I spent my first week back on court after a six-month hiatus. I am also looking forward to a new year, a new semester and to getting back to teaching as I prepare for the 20-21 intake of undergraduate students. This being said, it is clear to me, and all that reside on planet earth, that all will not be the same, that the status quo is a new norm, a new way of being. One that will stretch our ability to engage, interact and produce meaningful learning, learning that is of value to the athletes and students in my charge. As a result, I recently sought to better understand value, and more specifically, value within my role as teacher and coach. Questions of self-worth, worth as measured by others, and the degree of my impact on teaching, coaching and learning. For example, I was recently notified that I had been nominated for the UK Coaching Performance Coach of the Year, something that I feel very proud to be able to say. However, what does it really mean? Is it a measure of my will to coach? Or, does it reflect the impact of my coaching practice on my athletes? Do the athletes / students hold me in high regard? Maybe I ask the same of the people I work with, or perhaps my employer? Interestingly, in Rousseau (1989) Psychological Contract theory the terms of the exchange are framed along a continuum, ranging from transactional to relational and are underpinned by values and beliefs. In other words, what one wishes to gain from the exchange and how one is seen. With this in mind, I offer what somebody gave to me in response to a challenge of my psychological contract:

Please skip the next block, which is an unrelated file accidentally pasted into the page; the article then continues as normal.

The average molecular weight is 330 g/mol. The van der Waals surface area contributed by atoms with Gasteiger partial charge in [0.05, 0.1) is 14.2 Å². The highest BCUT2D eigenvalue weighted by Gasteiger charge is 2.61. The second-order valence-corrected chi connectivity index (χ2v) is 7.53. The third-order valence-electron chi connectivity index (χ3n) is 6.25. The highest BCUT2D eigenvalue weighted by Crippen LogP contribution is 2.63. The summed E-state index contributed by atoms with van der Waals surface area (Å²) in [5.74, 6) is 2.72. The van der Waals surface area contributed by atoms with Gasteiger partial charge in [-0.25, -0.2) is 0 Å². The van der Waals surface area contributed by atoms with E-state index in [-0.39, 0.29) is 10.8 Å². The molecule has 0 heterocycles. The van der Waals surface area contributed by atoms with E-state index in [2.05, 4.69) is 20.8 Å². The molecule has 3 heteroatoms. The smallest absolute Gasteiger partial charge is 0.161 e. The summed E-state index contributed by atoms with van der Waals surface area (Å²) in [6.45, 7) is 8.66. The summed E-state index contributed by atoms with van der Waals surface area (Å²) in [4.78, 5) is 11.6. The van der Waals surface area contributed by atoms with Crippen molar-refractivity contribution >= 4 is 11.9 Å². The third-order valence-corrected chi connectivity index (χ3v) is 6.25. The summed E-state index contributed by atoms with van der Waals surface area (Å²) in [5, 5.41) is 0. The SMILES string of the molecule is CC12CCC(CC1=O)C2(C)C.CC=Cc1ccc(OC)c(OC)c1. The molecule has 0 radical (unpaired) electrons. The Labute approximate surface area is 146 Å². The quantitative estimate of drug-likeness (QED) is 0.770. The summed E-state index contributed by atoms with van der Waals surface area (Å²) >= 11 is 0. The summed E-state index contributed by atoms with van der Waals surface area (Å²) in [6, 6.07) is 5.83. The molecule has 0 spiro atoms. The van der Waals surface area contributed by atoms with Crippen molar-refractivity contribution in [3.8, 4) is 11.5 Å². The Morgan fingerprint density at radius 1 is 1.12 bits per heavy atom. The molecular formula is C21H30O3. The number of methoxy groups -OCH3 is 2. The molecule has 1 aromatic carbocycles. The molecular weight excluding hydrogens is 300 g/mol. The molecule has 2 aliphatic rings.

A father said to his daughter: You graduated with honors, here is a car that I acquired many years ago … it is several years old.

But before I give it to you, take it to the used car lot downtown and tell them I want to sell it and see how much they offer you.

The daughter went to the used car lot, returned to her father and said, “They offered me $1,000 because it looks very worn out.” The father said, “Now take the car to the pawn shop.” The daughter went to the pawn shop, returned to her father and said, “The pawn shop offered $100 because it was a very old car.” The father asked his daughter to go to a car club and show them the car.

The daughter took the car to the club, returned and told her father, “Some people in the club offered $100,000 for it since it is a Nissan Skyline R34, an iconic car and sought after by many.”

The father said to his daughter, “I wanted you to know that the right place values ​​you the right way.” If you are not valued, do not be angry, it means you are in the wrong place. Those who know your value are those who appreciate you. 

Never stay in a place where no one sees your value.

– Author Unknown

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